Following was the traditional arrangement of “Shenandoah” by James Erb.  It was endearing to see the pleasure that certain children took in singing this familiar song.  And nearly all were swaying as they sang, signaling to me that they were really feeling something:  not just performing a thoroughly practiced song but consciously making music.

In 1934, Lloyd Stone wrote lyrics to Jean Sibelius’ “Finlandia” that have become known as “Song of Peace.”  I’ve heard lovely, inspiring choral versions of this music before, but what was performed this afternoon was something quite different.  This arrangement by Gary Fry had a strong beat and gave an edgier feel to the lyrics:  “This is my song, O God of all the nations, A song of peace for lands afar and mine….”  The singers became more excited as the song progressed, especially when a conga drum was added.  And there was one girl with glasses, singing her heart out with such joy that I couldn’t stop coming back to her as I scanned the risers.  The excitement generated by the singing was followed by an explosion of applause and cheers from the audience as the piece concluded.

After intermission, Cantabile returned to perform “Hand Me Down My Silver Trumpet,” with David Saul Lee providing incidental accompaniment on a silver trumpet.  Then they sang “If I Only Had a Brain.”  This performance couldn’t have been cuter, filled with animated gestures and a bit of dialog.  Naturally the audience loved it.  Then in the interlude while choirs changed places, Lee improvised on the piano, as he did on several occasions — this time to the applause of the audience.

Cantus returned to sing “Corner of the Sky,” and once again, the greatest pleasure for me was noticing the kids who really loved to sing.  It seemed to be true for the whole choir on the next song, the spiritual “Great Day!”  Their faces just lit up as they swayed and enjoyed the high spirits of the song.  It clearly inspired the audience, which rewarded them with cheers and extended applause when the song came to a close.

The next two songs were performed by Cantoris.  The first was a lively and engaging arrangement of “Turn, Turn, Turn.”  Soloists Sophia Breslau and Joseph Dozier started it off, with remarkably poised performances.    Then came “I Love a Piano” in a jazzy setting that the singers seemed to love.  But the star of this song was dancer, Monique Lonergan, a member of Cantoris.  It’s nice to see SCC showcase their singers’ other talents, and in this case the talent was exceptional.  Monique danced (in heels) through the whole song in what I think might have been her own choreographed routine.  The routine itself was varied and always interesting, as her skill as a dancer was evident.  But what astonished me was the extraordinary stage presence she displayed, all by herself downstage in front of what were probably 600 people.  Whatever else she does from this point in her young life, she is a successful entertainer.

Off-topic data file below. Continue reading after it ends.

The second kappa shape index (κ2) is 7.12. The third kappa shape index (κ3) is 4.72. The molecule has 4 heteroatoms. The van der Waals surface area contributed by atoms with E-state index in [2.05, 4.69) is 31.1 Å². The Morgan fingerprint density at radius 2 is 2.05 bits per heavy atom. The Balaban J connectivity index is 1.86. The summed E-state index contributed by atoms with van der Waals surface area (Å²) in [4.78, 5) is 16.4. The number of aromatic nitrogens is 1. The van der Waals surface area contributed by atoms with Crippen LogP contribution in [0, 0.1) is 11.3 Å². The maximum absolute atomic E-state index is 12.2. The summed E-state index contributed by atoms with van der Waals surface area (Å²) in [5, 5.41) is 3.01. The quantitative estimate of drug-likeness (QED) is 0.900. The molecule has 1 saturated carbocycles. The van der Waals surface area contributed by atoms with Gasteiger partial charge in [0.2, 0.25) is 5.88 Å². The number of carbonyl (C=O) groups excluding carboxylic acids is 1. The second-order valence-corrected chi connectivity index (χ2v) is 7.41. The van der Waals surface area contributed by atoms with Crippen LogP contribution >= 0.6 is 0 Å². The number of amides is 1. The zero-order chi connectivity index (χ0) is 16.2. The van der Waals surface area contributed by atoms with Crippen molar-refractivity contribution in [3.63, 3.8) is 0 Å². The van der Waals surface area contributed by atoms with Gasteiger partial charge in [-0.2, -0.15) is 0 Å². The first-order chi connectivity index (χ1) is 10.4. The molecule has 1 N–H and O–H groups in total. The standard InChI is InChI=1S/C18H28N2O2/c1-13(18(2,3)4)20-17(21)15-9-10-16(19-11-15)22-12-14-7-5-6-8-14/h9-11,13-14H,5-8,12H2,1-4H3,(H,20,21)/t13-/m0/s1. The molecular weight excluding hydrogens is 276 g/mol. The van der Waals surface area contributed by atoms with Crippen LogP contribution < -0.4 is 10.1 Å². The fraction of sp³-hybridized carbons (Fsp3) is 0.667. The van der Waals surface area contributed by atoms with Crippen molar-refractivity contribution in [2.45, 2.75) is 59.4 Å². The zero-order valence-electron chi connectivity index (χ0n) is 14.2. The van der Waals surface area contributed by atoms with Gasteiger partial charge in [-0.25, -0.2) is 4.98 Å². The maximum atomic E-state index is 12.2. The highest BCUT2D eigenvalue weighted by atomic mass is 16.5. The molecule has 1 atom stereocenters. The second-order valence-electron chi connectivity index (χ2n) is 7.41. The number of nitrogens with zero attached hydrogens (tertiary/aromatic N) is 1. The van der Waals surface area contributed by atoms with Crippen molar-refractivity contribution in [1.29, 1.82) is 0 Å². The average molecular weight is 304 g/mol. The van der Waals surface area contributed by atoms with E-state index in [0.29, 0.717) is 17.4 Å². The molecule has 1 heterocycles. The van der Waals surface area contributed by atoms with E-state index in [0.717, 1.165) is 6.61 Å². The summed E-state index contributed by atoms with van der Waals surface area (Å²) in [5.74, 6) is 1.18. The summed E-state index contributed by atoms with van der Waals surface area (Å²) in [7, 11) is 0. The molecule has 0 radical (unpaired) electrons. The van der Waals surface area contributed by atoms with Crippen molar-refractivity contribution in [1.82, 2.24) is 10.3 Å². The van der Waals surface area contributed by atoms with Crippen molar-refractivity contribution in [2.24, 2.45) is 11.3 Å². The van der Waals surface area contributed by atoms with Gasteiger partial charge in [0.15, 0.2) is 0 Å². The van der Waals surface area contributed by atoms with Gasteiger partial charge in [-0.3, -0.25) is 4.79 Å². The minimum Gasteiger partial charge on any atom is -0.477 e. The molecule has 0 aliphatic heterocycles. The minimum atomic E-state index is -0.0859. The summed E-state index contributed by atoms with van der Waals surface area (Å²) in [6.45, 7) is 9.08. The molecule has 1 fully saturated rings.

I had been looking forward to the return of Cappella, the oldest singers, and I wasn’t disappointed.  They began with a great, jazzy arrangement of “Here Comes the Sun.”  Interestingly, Lynn Stevens didn’t direct the piece; instead people seemed to take their cues from a singer in the front row.  And it was effective not to have a director out front.  In what was a really difficult arrangement, the choir delivered a beautiful unified sound, performing with confidence — and style.

Then to the accompaniment of a 3-piece combo, they broke out of their tight formation on the risers into informal clusters and gave us the Frank Sinatra standard, “Come Fly With Me.”  There were smiles all around and interactions with each other as they sang, and the bottom line is that they really sold the song.

With the concert about to conclude, there was a break from the music.  The 10 departing seniors came downstage and stood in a line.  One by one, they told how long they had been in the Sacramento Children’s Chorus and what they would be doing next.  After each spoke, Lynn Stevens gave them a rose and a hug.  Beyond the fact that the audience consisted largely of family members of the singers, SCC strikes me as a family organization.  Stevens’ affection for each singer is obvious, as is that of Melanie Huber.  But there seems to be a spirit throughout the organization that rivals the caring of family members for one another.  That spirit was further evidenced in inspirational remarks by opera singer and all-around performer, Carrie Hennessey, who had been acting as stage manager for the concert and who serves as artistic advisor to the SCC Board (and is the mother of one of the singers).

With all that, it was time for all 4 choirs to join in the finale, “Come in Peace.”  For its performance, the children filled the risers and the central aisles of the church.  It was an elaborate production, getting singers of different skill levels to be involved in the same song, but it worked — more than that, it was exceptionally moving.

What made it even more moving was that it was presented as a farewell to the multi-talented David Saul Lee, who would be relocating to Southern California to pursue his musical career.  First, the audience roared its appreciation for Lee and for the other accompanists:  Kamilyn Davis and Meagan Kilpatrick-Milburn.  Then, commenting that “This is the show that never ends,” Stevens acknowledged Lee’s 5 years of work with SCC and presented him with a plaque.  Only then did the “family” gathering begin to disperse, celebrating another afternoon of mutual appreciation and accomplishment.